Southern Cardamom Rainforest Preservation Cambodia

This 445,339-hectare project encompasses parts of Southern Cardamom National Park and Tatai Wildlife Sanctuary in Cambodia. It protects the Indo-Burma Hotspot and a critical part of the Cardamom Mountains rainforest ecoregion – two of the most biologically diverse regions on the planet.

Despite its global importance, uncontrolled small-scale conversion of forest to agricultural land and plantations means that this area is now one of South East Asia’s most threatened forest landscapes. With a lack of local employment opportunities, rural communities depend on small-scale agricultural production to support their livelihood, so creating alternative livelihoods is critical to protecting the forest.

Under the United Nations scheme of Reducing Emissions from Deforestation and forest Degradation (REDD+), the Southern Cardamom REDD+ Project promotes climate change mitigation and adaptation, maintains biodiversity and creates alternative livelihoods for local communities. This program uses community development and education initiatives to help local communities to switch to more sustainable livelihoods, such as community-based ecotourism. It also offers scholarships to school-aged children in local villages to increase education rates, as this has been identified as a critical driver of deforestation.

The Southern Cardamom REDD+ Project supports the livelihoods of 4000 families in villages around the perimeter of the project area. It employs 98 rangers and has established a 25-person community anti-poaching team to patrol the project area and stop illegal logging. It safeguards crucial forest habitats for 17 endangered and severely endangered species including Asian elephants, Asiatic black bears, sun bears, giant spotted civets and clouded leopards, and avoids the release of hundreds of millions of tonnes of CO2 emissions from deforestation.

Protecting the Kasigau Corridor Forests in Kenya

This project, called The Kasigau Corridor REDD Project Phase II – The Community Ranches, builds on Phase I of the project, which has been protecting forests, flora and fauna in Kenya since 2006. Phase II focuses on creating alternative livelihoods for the surrounding communities, which have traditionally relied on slash and burn subsistence agriculture and the illegal charcoal trade, which destroy native forests.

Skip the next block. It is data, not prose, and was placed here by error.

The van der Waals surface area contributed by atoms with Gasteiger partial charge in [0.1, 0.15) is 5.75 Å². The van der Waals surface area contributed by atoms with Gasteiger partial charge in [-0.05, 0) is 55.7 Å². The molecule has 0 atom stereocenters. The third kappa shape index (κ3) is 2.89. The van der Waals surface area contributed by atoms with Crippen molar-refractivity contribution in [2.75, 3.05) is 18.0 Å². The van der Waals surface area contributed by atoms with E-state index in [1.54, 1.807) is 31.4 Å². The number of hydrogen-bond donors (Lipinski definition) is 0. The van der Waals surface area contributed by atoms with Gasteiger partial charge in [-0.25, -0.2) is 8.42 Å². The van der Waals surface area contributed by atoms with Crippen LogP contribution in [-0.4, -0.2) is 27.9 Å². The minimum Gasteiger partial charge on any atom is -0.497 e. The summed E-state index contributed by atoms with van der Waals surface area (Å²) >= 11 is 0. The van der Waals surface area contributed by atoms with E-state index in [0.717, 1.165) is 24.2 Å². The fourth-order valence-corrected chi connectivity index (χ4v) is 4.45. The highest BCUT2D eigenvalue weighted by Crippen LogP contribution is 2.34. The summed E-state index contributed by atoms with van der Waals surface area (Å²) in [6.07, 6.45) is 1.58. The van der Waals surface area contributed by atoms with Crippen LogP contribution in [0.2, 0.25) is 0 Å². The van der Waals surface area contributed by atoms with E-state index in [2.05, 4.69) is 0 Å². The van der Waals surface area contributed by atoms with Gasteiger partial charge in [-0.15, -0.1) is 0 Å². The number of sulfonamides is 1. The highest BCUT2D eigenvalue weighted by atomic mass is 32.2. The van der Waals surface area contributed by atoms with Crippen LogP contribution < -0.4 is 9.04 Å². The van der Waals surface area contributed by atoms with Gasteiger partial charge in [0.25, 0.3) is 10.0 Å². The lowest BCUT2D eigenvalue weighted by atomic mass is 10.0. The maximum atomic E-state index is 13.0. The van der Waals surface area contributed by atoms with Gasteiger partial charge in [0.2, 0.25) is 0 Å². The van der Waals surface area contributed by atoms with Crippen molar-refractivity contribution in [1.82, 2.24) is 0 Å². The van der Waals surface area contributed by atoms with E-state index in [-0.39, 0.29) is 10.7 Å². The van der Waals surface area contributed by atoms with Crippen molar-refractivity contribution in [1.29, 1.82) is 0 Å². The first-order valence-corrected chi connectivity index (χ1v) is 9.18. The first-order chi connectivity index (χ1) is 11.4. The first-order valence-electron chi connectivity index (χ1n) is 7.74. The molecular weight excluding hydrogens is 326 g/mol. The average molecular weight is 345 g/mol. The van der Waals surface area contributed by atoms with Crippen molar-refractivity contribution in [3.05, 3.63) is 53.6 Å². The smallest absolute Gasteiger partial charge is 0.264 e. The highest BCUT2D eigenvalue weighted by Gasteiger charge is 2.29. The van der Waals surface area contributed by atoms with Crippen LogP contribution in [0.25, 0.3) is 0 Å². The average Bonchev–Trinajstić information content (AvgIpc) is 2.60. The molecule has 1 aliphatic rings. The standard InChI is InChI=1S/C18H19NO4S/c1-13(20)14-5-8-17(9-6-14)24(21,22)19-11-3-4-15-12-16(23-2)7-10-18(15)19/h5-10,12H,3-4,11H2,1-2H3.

Classified as a mega-project, Phase II protects a 169,741-hectare corridor of tropical dryland primary forest between the Tsavo East and West National Parks in Kenya and includes the ranches of 13 Indigenous community ownership groups. The project area contains trees estimated to be over 300 years old, over 50 large mammal species including cheetahs, lions and elephants, and over 20 bat and 300 bird species.

The project creates sustainable employment opportunities for local communities through community-run businesses and initiatives such as:

  • an organic clothing factory that trains and employs young women to sew, dye and screen-print organic cotton clothing for export to the USA and Europe
  • community-based eco-charcoal production as an alternative to charcoal sourced from primary forests
  • organic nurseries selling citrus trees and jojoba, with proceeds funding free native hardwood seedlings for local farmers
  • training and employment in eco-tourism as safari guides and other service jobs and in sustainable agroforestry practices, and
  • training and employment for local rangers to patrol and protect the forests, along with community wildlife scouts who are funded, trained and supported to monitor and deter illegal activity such as charcoal burning, bushmeat hunting and commercial poaching.

This project also funds local school construction and maintenance as well as bursary schemes to boost local education levels. It avoids 1.29 million tonnes of carbon dioxide emissions annually.

You can read more about these wonderful projects on the the Beyond Neutral website.